Monday, May 30, 2005

Telirati Newsletter #52

In this Telirati newsletter the question of when to follow and when to lead is addressed.


Telirati Newsletter #52: Imitation, Flattery, Competition

The Telirati do not do product reviews. In this case, examining some of Microsoft’s new products indicates company direction. Mostly, it is the right direction.

Microsoft is revamping MSN. You may not like the result, which is a customized browser with plenty of Internet dumbing-down, like big colorful buttons you can hit two drinks after your friends hide the car keys. But this is what was needed long ago as AOL was carpeting the U.S. with disks. The new MSN is exactly what one expects from Microsoft: aggressive pursuit of a market leader with a high-quality implementation of a flatteringly similar idea.

The main lesson here is that marketing strategy is mainly a question of when to follow and when to lead. If you follow, your results will be predictable. In a growing market, achieving results similar to those of a market leader is a good thing. So, while pabulum content and icons-for-morons might annoy you, you don’t have to read it and you can still use your unmodified browser at MSN sites. Embracing AOL-level customer intelligence and extending the idea to a very well-done Windows/IE-oriented implementation will, no doubt, be to Microsoft’s benefit.

Microsoft has another large initiative in the works: enabling digital publishing of music and books. This encompasses a range of products from the new Pocket PCs to the new Media Player software to a digital document reader called, obscurely enough, “Reader.” Here the mix of imitation an innovation is more problematic. Like many electronic book technology providers, Microsoft has included “digital rights management” (DRM) technology in its software. That’s fine. Publishers can choose to use it, or not. Microsoft’s Media Player incorporates similar capability for music.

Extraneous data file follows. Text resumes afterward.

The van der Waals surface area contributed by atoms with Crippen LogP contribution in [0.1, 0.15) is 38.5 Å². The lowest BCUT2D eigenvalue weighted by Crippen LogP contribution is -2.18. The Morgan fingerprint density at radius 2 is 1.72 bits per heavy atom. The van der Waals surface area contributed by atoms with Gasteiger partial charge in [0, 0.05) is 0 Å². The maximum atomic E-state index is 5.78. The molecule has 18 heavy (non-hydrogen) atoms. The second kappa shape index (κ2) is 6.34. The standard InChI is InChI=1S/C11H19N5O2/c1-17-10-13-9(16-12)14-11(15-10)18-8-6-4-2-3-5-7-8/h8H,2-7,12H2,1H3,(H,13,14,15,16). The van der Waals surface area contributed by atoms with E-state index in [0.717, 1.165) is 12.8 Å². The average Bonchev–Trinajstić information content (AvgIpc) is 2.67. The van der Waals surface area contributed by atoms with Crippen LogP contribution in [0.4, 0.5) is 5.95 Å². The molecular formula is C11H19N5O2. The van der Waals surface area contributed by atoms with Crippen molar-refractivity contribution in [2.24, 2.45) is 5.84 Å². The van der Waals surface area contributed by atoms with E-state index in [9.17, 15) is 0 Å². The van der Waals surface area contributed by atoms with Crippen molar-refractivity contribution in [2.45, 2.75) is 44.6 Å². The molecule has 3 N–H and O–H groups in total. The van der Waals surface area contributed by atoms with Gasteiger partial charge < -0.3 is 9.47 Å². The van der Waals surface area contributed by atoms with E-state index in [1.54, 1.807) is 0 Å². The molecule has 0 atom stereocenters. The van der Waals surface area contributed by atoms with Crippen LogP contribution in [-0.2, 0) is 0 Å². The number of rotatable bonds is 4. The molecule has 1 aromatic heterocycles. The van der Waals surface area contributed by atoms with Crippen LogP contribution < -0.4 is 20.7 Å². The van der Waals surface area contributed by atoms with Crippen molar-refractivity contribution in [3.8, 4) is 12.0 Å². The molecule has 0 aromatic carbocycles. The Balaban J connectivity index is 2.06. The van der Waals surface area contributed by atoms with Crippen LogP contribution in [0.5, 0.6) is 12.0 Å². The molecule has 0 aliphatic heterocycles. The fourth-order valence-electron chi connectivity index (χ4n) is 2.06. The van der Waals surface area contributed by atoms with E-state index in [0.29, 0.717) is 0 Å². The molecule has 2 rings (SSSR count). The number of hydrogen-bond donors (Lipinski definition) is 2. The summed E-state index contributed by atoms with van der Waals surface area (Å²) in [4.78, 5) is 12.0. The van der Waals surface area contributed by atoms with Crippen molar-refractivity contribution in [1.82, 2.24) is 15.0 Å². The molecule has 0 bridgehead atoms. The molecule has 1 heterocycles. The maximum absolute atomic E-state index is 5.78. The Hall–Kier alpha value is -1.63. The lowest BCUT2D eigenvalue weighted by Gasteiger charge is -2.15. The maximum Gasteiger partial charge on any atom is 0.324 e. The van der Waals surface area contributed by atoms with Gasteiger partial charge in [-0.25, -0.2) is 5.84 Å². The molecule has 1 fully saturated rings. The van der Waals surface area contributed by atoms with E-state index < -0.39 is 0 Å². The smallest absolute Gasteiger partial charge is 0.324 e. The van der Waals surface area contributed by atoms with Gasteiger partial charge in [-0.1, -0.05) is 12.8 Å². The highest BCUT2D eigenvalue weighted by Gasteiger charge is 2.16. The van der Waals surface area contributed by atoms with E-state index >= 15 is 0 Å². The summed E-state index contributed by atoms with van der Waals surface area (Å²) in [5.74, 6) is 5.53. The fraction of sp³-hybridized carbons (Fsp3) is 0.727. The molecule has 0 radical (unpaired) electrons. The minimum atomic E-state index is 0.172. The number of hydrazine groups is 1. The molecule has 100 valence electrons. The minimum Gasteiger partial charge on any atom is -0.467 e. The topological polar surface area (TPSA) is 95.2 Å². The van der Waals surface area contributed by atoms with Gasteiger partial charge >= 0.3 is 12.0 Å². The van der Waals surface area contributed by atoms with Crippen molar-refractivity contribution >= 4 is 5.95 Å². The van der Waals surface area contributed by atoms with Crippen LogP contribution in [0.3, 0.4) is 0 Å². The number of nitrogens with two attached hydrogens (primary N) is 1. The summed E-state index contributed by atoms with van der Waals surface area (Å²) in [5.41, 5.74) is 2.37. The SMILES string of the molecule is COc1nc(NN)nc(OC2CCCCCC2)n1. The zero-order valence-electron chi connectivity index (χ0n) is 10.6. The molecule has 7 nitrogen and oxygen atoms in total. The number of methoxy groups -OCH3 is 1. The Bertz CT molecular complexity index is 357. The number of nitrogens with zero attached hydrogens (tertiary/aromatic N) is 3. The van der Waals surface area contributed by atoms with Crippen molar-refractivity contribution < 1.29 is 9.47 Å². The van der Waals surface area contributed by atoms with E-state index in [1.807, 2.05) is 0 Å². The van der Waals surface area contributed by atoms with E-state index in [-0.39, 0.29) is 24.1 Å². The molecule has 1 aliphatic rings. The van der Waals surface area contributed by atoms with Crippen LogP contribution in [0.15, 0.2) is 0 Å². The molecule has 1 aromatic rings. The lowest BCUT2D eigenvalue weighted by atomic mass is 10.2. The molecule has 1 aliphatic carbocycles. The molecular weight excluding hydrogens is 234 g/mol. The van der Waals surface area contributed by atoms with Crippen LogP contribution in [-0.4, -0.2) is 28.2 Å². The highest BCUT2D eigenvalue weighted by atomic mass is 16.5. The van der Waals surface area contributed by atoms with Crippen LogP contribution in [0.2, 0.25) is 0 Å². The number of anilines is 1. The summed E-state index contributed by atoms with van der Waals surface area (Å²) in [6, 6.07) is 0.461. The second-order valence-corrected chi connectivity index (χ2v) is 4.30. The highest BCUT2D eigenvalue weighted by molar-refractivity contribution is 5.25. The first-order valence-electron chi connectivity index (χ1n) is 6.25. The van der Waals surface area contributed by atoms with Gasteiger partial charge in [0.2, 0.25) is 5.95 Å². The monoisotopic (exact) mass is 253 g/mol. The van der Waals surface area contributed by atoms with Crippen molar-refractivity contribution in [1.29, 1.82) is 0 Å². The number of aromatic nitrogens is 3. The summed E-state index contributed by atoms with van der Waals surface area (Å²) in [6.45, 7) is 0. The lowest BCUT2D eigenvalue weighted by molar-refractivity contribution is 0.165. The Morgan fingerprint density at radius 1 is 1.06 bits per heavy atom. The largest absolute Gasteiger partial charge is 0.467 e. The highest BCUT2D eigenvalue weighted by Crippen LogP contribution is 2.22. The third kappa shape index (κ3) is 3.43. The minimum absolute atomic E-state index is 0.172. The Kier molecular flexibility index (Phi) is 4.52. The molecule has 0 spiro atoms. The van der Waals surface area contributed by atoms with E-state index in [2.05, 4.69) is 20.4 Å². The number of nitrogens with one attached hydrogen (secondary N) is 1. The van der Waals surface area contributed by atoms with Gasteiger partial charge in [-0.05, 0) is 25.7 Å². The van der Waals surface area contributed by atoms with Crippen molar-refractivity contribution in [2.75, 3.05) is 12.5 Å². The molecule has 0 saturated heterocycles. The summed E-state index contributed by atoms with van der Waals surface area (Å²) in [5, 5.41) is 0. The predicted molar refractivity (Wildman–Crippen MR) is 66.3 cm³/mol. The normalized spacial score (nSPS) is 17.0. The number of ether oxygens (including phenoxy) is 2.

The problems with DRM are twofold: For Microsoft, the problem is that the goal of popularizing Reader, their new Media Player, and Pocket PC is in conflict with the goal of getting content publishers comfortable with electronic publishing. Here, imitation flatters only past failures. Past electronic publishing initiatives foundered on over-protective content protection, and so, it seems will current efforts. Without an aggressive move to break out of the copy-paranoid mode of previous electronic media publishing attempts, aggressive following will only lead down the path of similarly tepid results.

Digital Rights Management and other content schemes are inconvenient, brittle, and contrary to the notion of being secure in one’s own computer. DRM enables bits, including executable bits, to be hidden from a computer’s owner. This should be alarming to anyone who takes the security of electronic documents seriously. On the one hand, Windows 2000 offers excellent security features like an encrypted file system that can probably put documents out of the reach of anyone except the most elite code-cracking resources, and the fact that the extent of national security code-cracking must be kept secret effectively prevents the abuse this capability in garden variety corruption. This is good. But then Digital Rights Management creates an infrastructure for snooping. This is very very bad. A trusted system cannot serve two masters. Your computer can be trusted by you, or it can be trusted by content publishers.